Have you been involved in a critical incident at an aquatic facility? If so, were there any aspects of the incident that differed from how you may have expected it to go prior to the event? These aspects really could be anything: the reality of performing CPR on a real human, the reality of providing other medical care to a victim, the interactions with news media and community members after the event, the challenges of providing support to employees after a critical incident, etc. I am developing a presentation on the realities of critical incident management and would be interested in hearing your perspective on the differences between pre-event expectations and the post-event realities. My goal is to explore the less obvious aspects of critical incident management so that our employees and organizations can be better prepared for the realities of critical incident management when such events do occur. Thanks for your comments!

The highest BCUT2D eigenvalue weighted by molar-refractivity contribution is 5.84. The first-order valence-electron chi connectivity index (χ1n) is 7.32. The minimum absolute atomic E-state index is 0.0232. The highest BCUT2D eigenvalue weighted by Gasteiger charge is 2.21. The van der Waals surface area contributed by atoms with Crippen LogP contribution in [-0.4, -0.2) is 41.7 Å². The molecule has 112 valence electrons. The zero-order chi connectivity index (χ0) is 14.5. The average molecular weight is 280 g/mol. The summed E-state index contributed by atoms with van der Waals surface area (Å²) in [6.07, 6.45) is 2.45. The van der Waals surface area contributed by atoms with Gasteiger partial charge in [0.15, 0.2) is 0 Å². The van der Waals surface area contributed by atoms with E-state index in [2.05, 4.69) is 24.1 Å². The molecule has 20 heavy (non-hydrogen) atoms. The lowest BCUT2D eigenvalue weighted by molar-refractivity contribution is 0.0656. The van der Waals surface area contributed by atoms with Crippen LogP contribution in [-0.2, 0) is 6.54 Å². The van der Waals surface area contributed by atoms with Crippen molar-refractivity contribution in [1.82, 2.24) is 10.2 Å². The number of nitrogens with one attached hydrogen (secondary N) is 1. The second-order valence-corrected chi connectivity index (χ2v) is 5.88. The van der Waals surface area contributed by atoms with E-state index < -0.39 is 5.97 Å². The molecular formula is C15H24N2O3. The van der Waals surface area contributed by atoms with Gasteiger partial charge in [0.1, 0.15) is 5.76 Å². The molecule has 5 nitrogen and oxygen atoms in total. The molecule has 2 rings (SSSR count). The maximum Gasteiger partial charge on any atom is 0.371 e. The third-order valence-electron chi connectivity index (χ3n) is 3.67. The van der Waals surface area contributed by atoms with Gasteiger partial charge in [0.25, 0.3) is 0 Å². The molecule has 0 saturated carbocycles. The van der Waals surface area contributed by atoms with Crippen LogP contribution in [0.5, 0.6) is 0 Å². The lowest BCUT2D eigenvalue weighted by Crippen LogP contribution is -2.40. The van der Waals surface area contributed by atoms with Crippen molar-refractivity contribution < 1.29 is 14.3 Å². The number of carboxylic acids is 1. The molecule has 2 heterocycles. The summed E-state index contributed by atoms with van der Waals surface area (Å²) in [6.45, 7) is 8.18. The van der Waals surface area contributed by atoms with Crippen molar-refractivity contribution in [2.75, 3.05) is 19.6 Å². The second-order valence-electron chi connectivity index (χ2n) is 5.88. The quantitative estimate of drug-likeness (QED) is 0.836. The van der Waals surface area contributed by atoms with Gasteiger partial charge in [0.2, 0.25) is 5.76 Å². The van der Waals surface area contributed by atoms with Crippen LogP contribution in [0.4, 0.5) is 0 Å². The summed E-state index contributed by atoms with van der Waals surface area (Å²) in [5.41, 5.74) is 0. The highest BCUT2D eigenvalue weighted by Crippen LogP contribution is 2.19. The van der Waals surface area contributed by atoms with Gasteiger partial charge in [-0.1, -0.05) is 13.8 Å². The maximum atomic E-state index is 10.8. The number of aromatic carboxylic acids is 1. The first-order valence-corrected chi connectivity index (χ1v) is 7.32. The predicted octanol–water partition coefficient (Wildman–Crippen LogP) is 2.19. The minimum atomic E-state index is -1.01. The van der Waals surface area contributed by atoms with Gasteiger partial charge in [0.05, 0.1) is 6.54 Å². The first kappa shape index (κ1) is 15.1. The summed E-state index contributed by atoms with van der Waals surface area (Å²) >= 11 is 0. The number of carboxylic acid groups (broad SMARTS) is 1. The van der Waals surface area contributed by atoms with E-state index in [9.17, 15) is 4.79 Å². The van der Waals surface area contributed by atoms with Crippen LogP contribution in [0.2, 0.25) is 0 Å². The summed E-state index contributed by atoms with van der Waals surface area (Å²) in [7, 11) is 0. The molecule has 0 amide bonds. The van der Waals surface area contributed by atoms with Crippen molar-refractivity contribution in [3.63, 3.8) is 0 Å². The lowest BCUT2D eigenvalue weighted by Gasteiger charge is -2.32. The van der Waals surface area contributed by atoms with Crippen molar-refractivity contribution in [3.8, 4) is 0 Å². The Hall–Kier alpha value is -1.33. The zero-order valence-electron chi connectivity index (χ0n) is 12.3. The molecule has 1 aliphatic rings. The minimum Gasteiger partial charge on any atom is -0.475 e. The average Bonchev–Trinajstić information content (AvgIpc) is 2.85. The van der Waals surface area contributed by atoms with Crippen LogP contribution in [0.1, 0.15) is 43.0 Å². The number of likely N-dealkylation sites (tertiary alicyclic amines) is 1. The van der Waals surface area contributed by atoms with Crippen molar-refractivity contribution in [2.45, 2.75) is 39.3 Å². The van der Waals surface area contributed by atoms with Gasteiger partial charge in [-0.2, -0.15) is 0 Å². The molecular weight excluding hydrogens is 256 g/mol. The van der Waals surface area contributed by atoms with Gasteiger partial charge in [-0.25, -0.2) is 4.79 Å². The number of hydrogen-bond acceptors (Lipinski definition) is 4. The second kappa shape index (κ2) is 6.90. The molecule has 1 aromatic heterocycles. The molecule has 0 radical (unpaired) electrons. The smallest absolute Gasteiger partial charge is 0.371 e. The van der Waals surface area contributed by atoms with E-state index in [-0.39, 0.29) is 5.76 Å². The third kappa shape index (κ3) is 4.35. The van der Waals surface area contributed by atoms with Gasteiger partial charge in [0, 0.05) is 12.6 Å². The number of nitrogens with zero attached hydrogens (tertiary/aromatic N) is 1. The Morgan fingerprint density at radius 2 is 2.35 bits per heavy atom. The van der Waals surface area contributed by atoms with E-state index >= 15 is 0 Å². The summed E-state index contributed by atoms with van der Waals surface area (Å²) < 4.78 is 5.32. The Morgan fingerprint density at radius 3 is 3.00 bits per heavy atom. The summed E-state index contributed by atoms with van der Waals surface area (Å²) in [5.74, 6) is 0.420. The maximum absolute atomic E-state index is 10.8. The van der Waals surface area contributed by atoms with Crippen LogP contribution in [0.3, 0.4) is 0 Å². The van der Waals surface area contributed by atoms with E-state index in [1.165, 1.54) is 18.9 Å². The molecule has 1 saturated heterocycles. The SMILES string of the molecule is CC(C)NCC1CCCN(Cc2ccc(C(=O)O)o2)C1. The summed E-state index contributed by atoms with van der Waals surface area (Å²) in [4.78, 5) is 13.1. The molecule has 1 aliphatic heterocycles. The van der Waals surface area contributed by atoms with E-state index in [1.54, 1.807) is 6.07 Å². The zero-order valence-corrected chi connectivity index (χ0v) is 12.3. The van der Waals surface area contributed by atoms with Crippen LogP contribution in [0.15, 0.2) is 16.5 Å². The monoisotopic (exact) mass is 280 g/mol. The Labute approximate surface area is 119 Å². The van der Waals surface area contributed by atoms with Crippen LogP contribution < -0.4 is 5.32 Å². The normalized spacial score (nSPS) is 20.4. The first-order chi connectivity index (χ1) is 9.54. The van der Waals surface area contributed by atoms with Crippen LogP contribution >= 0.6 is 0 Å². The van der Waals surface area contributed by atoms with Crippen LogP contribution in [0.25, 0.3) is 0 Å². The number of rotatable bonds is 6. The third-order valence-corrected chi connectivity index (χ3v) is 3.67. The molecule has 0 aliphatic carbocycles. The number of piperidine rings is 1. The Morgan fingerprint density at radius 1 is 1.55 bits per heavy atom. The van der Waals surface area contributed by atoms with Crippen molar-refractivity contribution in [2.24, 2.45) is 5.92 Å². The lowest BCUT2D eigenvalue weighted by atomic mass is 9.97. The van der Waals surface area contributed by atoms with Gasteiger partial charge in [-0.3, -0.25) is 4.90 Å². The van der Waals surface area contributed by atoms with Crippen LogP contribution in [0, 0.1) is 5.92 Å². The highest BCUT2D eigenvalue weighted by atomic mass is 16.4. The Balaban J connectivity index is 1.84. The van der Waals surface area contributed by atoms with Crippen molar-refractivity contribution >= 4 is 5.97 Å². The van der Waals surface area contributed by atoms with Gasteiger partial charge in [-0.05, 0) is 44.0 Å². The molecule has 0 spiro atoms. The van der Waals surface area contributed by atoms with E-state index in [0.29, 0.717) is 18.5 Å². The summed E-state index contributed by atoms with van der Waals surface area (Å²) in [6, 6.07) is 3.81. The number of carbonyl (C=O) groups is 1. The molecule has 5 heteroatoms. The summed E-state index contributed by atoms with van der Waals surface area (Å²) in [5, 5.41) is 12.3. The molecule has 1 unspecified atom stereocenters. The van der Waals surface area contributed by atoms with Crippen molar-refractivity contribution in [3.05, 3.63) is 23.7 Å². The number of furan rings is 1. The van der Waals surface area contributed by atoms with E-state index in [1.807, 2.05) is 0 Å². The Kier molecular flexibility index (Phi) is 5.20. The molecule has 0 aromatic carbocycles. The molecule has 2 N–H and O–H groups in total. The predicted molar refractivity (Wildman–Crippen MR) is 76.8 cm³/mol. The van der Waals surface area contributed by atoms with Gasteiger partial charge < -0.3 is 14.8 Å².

I've never been involved in a critical incident while managing guards at an aquatic facility. However, I have been involved in a number of critical incidents while managing ocean guards (and I imagine the situation at a pool would be similar).
The main thing that struck me is that no matter how much training or scenarios you do, it can never prepare you for the reality of doing CPR following a drowning incident.
Things can quickly become frantic. Some guards seize up. Others might start rushing about in a panic. Even those guards who remain calm and get down to the business of performing CPR will sometimes forget steps.
Often a crowd will form to watch the guards as they perform CPR or put a patient on a stretcher. Some people will even try to get in close with their camera phones to take pictures (this has happened to me). There may be family or friends of the patient watching who are inconsolable or even angry, shouting that you have to do more.
All of this to say that the way we teach critical incident responses sometimes gives lifeguards the impression it’s a science – your patient will be lying neatly on the floor of a classroom and you simply follow steps A, B and C for a successful outcome. The reality (in my experience at least) is it’s as much art as science. And more often than not (in the case of CPR) there won’t be a successful outcome.